Some states are heavy regulators. (West Coast and Northeastern states, in particular!) Others are pretty content with what is required by federal law. The laws below are either relatively common or gaining steam in state legislatures, so they should be on your radar. The HR Support Center can help you learn more about these and other applicable laws in the state(s) you operate in for more targeted insights.
Additional Protected Classes – Varying employee counts
Many states have their own civil rights laws that look like Title VII, but often take effect at a lower employee count and include additional protected classes. Some of the most commonly added protections are for sexual orientation, arrest records, off-duty use of legal products, consumer debt garnishment, credit information, and marital status.
Pregnancy Accommodation Expansions – Varying employee counts
These laws require that employers provide specific workplace accommodations, even if the employee isn’t suffering from a pregnancy-related disability. Many must be provided without a doctor’s note (for example additional food and water breaks, seating, and reasonable lifting restrictions).
However, employers may still ask for a note for other accommodations (i.e. flexible scheduling or light duty), but an employee will not need to prove they are disabled. Employers do not need to provide accommodations if doing so would create an undue hardship, but the significant difficulty or expense standard for undue hardship is hard to meet.
Paid Sick Leave – Varying employee counts
The paid sick leave laws passed so far share some common elements. Employers are typically required to offer at least one hour of paid sick leave for every 30 or 40 hours worked, and employees can use their leave to care for themselves or a family member. (Most states also allow the time to be used in case of domestic or sexual violence.)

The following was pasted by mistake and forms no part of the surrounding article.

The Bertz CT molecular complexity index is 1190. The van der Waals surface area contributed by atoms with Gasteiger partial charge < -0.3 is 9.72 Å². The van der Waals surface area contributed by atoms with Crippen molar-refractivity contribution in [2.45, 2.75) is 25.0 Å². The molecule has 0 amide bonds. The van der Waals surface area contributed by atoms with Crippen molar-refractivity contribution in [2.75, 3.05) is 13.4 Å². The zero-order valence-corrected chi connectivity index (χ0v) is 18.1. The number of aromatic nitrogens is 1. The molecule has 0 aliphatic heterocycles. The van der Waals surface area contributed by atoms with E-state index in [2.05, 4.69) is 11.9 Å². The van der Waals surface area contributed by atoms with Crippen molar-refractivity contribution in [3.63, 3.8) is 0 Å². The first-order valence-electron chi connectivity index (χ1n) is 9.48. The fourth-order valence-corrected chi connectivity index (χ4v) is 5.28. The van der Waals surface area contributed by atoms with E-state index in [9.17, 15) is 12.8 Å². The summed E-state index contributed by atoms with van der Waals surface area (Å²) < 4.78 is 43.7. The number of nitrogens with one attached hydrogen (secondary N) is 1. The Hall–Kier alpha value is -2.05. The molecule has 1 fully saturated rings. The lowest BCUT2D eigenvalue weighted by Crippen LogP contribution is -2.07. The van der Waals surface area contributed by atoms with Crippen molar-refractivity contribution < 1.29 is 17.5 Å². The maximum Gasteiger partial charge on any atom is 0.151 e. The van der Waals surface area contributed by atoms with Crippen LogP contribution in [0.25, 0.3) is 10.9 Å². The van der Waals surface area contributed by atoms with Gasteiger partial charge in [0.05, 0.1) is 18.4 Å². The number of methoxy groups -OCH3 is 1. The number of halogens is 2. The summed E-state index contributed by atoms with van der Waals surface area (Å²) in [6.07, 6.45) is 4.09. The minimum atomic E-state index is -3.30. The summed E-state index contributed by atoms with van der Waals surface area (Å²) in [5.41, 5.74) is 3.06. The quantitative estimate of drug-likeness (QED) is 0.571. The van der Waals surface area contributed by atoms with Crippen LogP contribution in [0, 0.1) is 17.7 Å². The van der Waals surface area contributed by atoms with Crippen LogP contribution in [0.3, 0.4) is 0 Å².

The laws vary most—though still not dramatically—in how employees are eligible and when, and what kind of documentation can be required to prove employees used the leave for a permissible purpose. Some states allow smaller employers to provide unpaid leave.
Criminal History Inquiry Bans – Varying employee counts
Often referred to as “Ban the Box,” these laws prohibit employers from asking about criminal history either until an interview is scheduled or a contingent job offer is made to the candidate. There may be other specific notice requirements if an employer decides not to hire an applicant because of their criminal history.
Salary History Inquiry Bans – Usually all employers
These laws prohibit employers from inquiring about a candidate’s current or previous wages, either directly or through a third party. Some salary history inquiry bans are stand-alone laws, while others are part of larger equal pay acts.
Social Media Privacy – Usually all employers
Most of these laws share some themes. First, they prohibit employers from requiring or requesting that employees or applicants disclose their login credentials. Second, the laws say employers can’t require or request that an employee or applicant access their personal social media in the employer’s presence or add the employer or other employees to their contacts or friends list. Third, the laws prohibit retaliation or failure to hire should an applicant or employee refuse such requests for access.
What Do You Think?
How many of these did you already know? We’d love to hear in the comments below your successes in growing your business, as well as the challenges that come with that growth! Looking to learn more? Log into your HR Support Center under the “Laws” section to learn even more about the requirements for your business. And don’t forget to check us out on Facebook, Twitter, and LinkedIn to make sure you never miss a beat!